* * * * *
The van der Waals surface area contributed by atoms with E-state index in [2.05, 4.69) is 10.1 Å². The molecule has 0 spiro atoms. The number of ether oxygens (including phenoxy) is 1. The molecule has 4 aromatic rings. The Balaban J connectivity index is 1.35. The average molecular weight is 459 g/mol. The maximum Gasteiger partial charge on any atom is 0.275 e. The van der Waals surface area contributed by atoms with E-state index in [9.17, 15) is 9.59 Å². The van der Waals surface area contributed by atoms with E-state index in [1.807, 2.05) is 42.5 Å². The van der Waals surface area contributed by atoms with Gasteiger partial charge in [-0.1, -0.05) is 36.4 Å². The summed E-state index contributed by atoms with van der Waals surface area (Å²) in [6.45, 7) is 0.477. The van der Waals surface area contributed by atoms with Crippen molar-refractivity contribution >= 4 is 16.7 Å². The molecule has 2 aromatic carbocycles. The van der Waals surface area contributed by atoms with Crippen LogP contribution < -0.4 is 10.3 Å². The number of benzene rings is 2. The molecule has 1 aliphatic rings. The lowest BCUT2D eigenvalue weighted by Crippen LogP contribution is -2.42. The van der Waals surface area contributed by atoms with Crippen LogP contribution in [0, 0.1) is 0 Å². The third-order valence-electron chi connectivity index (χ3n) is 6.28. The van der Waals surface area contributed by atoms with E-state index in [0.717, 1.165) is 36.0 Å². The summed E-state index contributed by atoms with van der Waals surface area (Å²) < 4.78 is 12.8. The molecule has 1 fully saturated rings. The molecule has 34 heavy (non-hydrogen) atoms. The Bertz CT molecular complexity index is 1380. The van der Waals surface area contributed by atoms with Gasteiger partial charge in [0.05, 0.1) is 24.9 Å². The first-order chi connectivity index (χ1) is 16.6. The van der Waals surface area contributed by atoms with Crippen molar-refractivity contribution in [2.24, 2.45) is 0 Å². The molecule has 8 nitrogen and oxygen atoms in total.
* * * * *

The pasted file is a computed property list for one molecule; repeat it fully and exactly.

The van der Waals surface area contributed by atoms with E-state index in [2.05, 4.69) is 10.1 Å². The molecule has 0 spiro atoms. The number of ether oxygens (including phenoxy) is 1. The molecule has 4 aromatic rings. The Balaban J connectivity index is 1.35. The average molecular weight is 459 g/mol. The maximum Gasteiger partial charge on any atom is 0.275 e. The van der Waals surface area contributed by atoms with E-state index in [9.17, 15) is 9.59 Å². The van der Waals surface area contributed by atoms with E-state index in [1.807, 2.05) is 42.5 Å². The van der Waals surface area contributed by atoms with Gasteiger partial charge in [-0.1, -0.05) is 36.4 Å². The summed E-state index contributed by atoms with van der Waals surface area (Å²) in [6.45, 7) is 0.477. The van der Waals surface area contributed by atoms with Crippen molar-refractivity contribution >= 4 is 16.7 Å². The molecule has 2 aromatic carbocycles. The van der Waals surface area contributed by atoms with Crippen LogP contribution < -0.4 is 10.3 Å². The number of benzene rings is 2. The molecule has 1 aliphatic rings. The lowest BCUT2D eigenvalue weighted by Crippen LogP contribution is -2.42. The van der Waals surface area contributed by atoms with Crippen LogP contribution in [0, 0.1) is 0 Å². The third-order valence-electron chi connectivity index (χ3n) is 6.28. The van der Waals surface area contributed by atoms with E-state index in [0.717, 1.165) is 36.0 Å². The summed E-state index contributed by atoms with van der Waals surface area (Å²) < 4.78 is 12.8. The molecule has 1 fully saturated rings. The molecule has 34 heavy (non-hydrogen) atoms. The Bertz CT molecular complexity index is 1380. The van der Waals surface area contributed by atoms with Gasteiger partial charge in [0.05, 0.1) is 24.9 Å². The first-order chi connectivity index (χ1) is 16.6. The van der Waals surface area contributed by atoms with Crippen molar-refractivity contribution in [2.24, 2.45) is 0 Å². The molecule has 8 nitrogen and oxygen atoms in total.